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US (TX): Horticultural field day draws ornamental, vegetable gardeners

White pentas were among the highlights for Kathy Harris, one of the more than 300 attendees at the recent East Texas Horticultural Field Day at the Texas A&M AgriLife Research and Extension Center in Overton.


The 25th annual East Texas Horticultural Field Day featured more than 500 ornamental and dozens of vegetable varieties. (Texas A&M AgriLife Extension Service photo by Adam Russell)

Harris made the trip from Dallas after an invitation from her aunt, Patsy Lancaster, of Hughes Springs. Lancaster and Harris are garden enthusiasts who share information, growing tips and techniques each year.

When Lancaster heard about the annual field trial through her Morris County Master Gardener program, she knew it would be up her niece’s alley. This year was their first visit to the field day, and they plan to return next year.

“It’s laid out very well, and everyone is so helpful and knowledgeable,” Morris said. “We are both very interested in flowers and vegetable gardening, so the variety selection is amazing, and to see how well some of these plants can perform is inspirational.”

Dr. Charles Long, AgriLife center director, said the come-and-go field day showcases the trial gardens at the Texas A&M AgriLife Research Bruce McMillan Jr. Foundation East Farm. Long said the annual event always draws a mix of professionals and amateurs who are interested in and appreciate horticulture, specifically ornamental bedding plants.

“We appreciate all the attendees traveling to participate in the field day and to view our trial gardens,” he said. “It was good to see new and familiar faces for the 25th annual event. Everyone seemed to enjoy themselves as much as we enjoyed having them visit.”

Dr. Brent Pemberton, AgriLife Research ornamental horticulturist in Overton, started the field trials and field day in 1993 to meet the needs of commercial seed companies, local nursery managers and gardening enthusiasts who wanted more information about how varieties performed in the region. The field day has become an opportunity to showcase plants and educate the public about the conditions under which they perform best.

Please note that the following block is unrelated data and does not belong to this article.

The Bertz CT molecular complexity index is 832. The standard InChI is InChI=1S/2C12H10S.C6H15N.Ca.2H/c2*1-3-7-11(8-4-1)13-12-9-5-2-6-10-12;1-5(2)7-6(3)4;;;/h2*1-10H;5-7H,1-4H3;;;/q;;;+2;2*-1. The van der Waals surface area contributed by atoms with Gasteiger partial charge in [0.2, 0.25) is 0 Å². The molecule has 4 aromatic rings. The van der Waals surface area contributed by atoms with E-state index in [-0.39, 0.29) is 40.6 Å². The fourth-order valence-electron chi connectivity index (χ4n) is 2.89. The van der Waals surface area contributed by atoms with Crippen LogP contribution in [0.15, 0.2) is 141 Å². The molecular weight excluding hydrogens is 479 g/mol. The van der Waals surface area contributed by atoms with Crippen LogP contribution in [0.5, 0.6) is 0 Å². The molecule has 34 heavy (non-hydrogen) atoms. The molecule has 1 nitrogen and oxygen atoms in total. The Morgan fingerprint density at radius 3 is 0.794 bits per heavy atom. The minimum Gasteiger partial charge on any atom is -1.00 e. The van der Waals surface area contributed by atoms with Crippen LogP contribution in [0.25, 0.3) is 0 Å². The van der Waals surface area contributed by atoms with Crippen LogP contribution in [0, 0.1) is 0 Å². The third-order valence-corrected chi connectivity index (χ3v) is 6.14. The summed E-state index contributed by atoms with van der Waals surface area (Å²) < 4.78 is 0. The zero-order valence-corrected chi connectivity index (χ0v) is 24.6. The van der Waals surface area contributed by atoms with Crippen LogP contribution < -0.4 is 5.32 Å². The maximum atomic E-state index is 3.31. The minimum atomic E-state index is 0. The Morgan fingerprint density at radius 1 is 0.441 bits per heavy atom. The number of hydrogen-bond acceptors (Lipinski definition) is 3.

Pemberton said the field day included varieties that have been popular for years, but also gave attendees a glimpse of bedding plants not yet available to the public.

Cool temperatures and flooding followed by extreme heat presented challenging conditions during the trials this year, he said.

“It’s been a tough year overall,” he said. “The cool, wet spring meant a late planting, and then temperatures got unseasonably hot earlier than usual. It’s been challenging for plants to get established, but that’s what gardeners deal with some years. It’s good to see what survived and what performed well under these conditions.”

Pemberton said challenging conditions are what make each annual field trial important for research and growers that benefit from the data.

“Last year, the cannas and the zinnias were spectacular,” he said. “This year, our basil varieties all looked great and the vincas looked terrific early. They usually peak in late summer, but they are loving the heat. That’s gardening.”

The ornamental horticulture industry has become a $1.2 billion annual economic contributor in East Texas over the past decade, and though not recession proof, hasn’t experienced the downturn in consumer spending other businesses experienced, Pemberton said.


More than 300 attendees visited the trial gardens at the Texas A&M AgriLife Research Bruce McMillan Jr. Foundation East Farm for the annual horticultural field day. (Texas A&M AgriLife Extension Service photo by Adam Russell)

Dr. Joe Masabni, Texas A&M AgriLife Extension Service small-acreage horticulturist at Overton, also presented more than 20 varieties of tomatoes and other vegetables at the field day. He said he was impressed by the distances some people traveled to see the trials and to discuss gardening.

“It was a great opportunity to answer questions from home gardeners and show them what we do here at the research and Extension center,” he said. “Many of the attendees came with specific questions about how they can improve their gardening skills. It’s always good to discuss techniques with people who are eager to learn and continuously improve their skills and results.”

Visitors also attended several afternoon presentations by Pemberton and guest speakers who covered a range of topics from top performing ornamental plants to environmentally friendly gardening and rain harvesting with barrels.


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